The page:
Skip Navigation

Strengthening the evidence for maternal and child health programs

Search Results: MCHLine

Items in this list may be obtained from the sources cited. Contact information reflects the most current data about the source that has been provided to the MCH Digital Library.


Displaying records 1 through 20 (57 total).

Utah Children. 2016. Measures of child well-being in Utah. Salt Lake City, UT: Utah Children, annual.

Annotation: This annual statistical summary provides information on the health, education, safety, and economic security of children in Utah. The introduction includes general demographic information about the state and presents a long-range view of what factors contribute to a family's well-being. Analytical essays are included for each category of data reviewed and the statistics are presented in tables by county with state totals. This publication continues "Key Facts," which was published between 1990 and 1994.

Contact: Voices for Utah Children, 747 East South Temple, Suite 100, Salt Lake City, UT 84102, Telephone: (801) 364-1182 Secondary Telephone: (877) 445-2447 Fax: (801) 364-1186 E-mail: karen@utahchildren.org Web Site: http://www.utahchildren.org/ Available from the website.

Keywords: Adolescents, Child safety, Children, Data, Demographics, Education, Family economics, Health status, Socioeconomic factors, Utah

Johns Hopkins Bloomberg School of Public Health, Center for Communication Programs, The INFO Project. 2014. A user's guide to Popline keywords. (10th ed.). Baltimore, MD: Johns Hopkins Bloomberg School of Public Health, Center for Communication Programs, The INFO Project, irregular.

Annotation: This thesaurus contains the vocabulary used to index and search the POPulation information onLINE database, POPLINE, the world's largest database of population, family planning, and related health issues information, both published and unpublished, containing over 300, 000 citations with abstracts available both online and in CD-ROM format. The thesaurus comprises an alphabetic listing of POPLINE keywords, showing the hierarchies for each term and a permuted display of the terms.

Contact: Johns Hopkins Bloomberg School of Public Health, Center for Communication Programs, 111 Market Place, Suite 310, Baltimore, MD 21202, Telephone: (410) 659-6300 Fax: (410) 659-6266 E-mail: info@jhuccp.edu Web Site: http://www.jhuccp.org Available from the website.

Keywords: Demographics, Family planning, Population, Thesauri

U.S. Department of Health and Human Services, Office of the Assistant Secretary for Planning and Evaluation. 2014. Children in nonparental care: Findings from the 2011-2012 National Survey of Children's Health. Washington, DC: U.S. Department of Health and Human Services, Office of the Assistant Secretary for Planning and Evaluation, 14 pp.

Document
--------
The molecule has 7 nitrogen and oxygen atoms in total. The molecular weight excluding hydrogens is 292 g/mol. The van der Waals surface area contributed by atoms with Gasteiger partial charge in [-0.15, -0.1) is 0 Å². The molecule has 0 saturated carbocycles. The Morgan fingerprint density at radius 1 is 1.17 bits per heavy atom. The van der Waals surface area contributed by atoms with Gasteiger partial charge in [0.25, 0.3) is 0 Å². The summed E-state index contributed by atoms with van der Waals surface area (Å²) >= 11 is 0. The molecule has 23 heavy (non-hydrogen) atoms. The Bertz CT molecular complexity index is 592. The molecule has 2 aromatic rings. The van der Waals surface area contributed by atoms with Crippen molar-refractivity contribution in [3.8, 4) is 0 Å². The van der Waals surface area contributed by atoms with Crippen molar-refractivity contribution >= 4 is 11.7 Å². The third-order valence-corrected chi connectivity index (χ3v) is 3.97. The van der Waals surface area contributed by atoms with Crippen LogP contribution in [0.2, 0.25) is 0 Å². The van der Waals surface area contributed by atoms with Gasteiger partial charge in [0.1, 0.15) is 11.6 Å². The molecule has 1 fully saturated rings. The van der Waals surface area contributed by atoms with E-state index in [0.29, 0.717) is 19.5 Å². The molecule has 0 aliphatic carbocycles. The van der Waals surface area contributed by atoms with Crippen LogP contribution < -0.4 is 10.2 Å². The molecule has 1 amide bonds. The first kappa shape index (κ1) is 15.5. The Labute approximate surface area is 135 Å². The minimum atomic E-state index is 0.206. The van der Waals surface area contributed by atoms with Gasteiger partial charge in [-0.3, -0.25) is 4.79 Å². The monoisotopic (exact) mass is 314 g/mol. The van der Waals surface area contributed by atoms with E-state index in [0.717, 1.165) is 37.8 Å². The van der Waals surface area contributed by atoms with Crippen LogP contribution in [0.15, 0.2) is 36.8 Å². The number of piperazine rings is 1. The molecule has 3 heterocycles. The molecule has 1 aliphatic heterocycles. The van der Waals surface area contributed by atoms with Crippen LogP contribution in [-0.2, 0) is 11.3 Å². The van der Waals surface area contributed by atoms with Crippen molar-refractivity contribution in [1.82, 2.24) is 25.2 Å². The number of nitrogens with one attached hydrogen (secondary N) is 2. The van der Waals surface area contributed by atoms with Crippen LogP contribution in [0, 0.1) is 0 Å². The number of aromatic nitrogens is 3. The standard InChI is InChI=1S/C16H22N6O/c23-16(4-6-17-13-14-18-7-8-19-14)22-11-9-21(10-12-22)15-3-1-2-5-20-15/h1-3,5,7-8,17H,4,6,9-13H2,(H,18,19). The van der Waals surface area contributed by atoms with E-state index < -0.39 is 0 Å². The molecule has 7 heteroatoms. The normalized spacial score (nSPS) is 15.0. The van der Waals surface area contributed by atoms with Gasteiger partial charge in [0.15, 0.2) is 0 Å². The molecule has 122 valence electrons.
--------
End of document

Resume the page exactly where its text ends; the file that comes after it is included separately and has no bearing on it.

Annotation: This research brief provides an analysis of data from the 2011-2012 National Survey of Children’s Health to describe children living in nonparental care. Contents include information about the analytic methods, findings, discussion, and limitations. Topics include demographics and household characteristics, income and program participation, health and health care, school engagement and academic performance, caregiver well-being and neighborhood characteristics, and adverse family experiences. Data are presented by caregiver type (two biological parents; one biological parent, step, or adoptive parent; and no biological, step or adoptive parents).

Contact: U.S. Department of Health and Human Services, Office of the Assistant Secretary for Planning and Evaluation, Hubert H. Humphrey Building, 200 Independence Avenue, S.W., Room 415 F, Washington, DC 20201, Web Site: http://aspe.hhs.gov Available from the website.

Keywords: Caregivers, Children, Demographics, National surveys, Research, Statistical data

Kids Count in Delaware. 2013. Kids Count in Delaware issue brief: Oral health. Newark, DE: Kids Count in Delaware, 8 pp.

Annotation: This issue brief examines and describes oral health, focusing on children in Delaware. Topics include demographics, tooth decay, preventive care, young children needing treatment, oral health care during pregnancy, access to care, and preventive measures such as fluoridated water and dental sealants. The brief concludes with a discussion about assessing progress and improving children’s oral health.

Contact: Kids Count in Delaware, University of Delaware, Center for Community Research and Service, 297 Graham Hall, Newark, DE 19716, Telephone: (302) 831-6780 Fax: (302) 831-4225 E-mail: kids-count@udel.edu Web Site: http://www.ccrs.udel.edu/kids-count Available from the website.

Keywords: Access to health care, Delaware, Demographics, Dental care, Disease prevention, Oral health, Pregnant women, School age children, State initiatives, Statistical data, Young children

Child and Adolescent Health Measurement Initiative. 2013. Who are children with special health care needs? (rev.). Portland, OR: Data Resource Center for Child and Adolescent Health, 2 pp.

Annotation: This fact sheet defines children with special health care needs (CSHCN) and presents a statistical profile of CSHCN based on national survey data. Topics include the prevalence of CSHCN, health issues and functional difficulties that CSHCN experience, health care access and quality, and home and school indices. [Funded by the Maternal and Child Health Bureau]

Contact: Data Resource Center for Child and Adolescent Health, Child and Adolescent Health Measurement Initiative, The Johns Hopkins Bloomberg School of Public Health, 615 North Wolfe Street, Baltimore, MD 21205, E-mail: info@cahmi.org Web Site: https://childhealthdata.org Available from the website.

Keywords: Access to health care, Barriers, Children with special health care needs: Statistical data, Demographics

Wides C, Bates T, Mertz E. 2011. Registered dental hygienists in alternative practice in California, 2009 descriptive report. San Francisco, CA: University of California, San Francisco, Center for the Health Professions, 29 pp.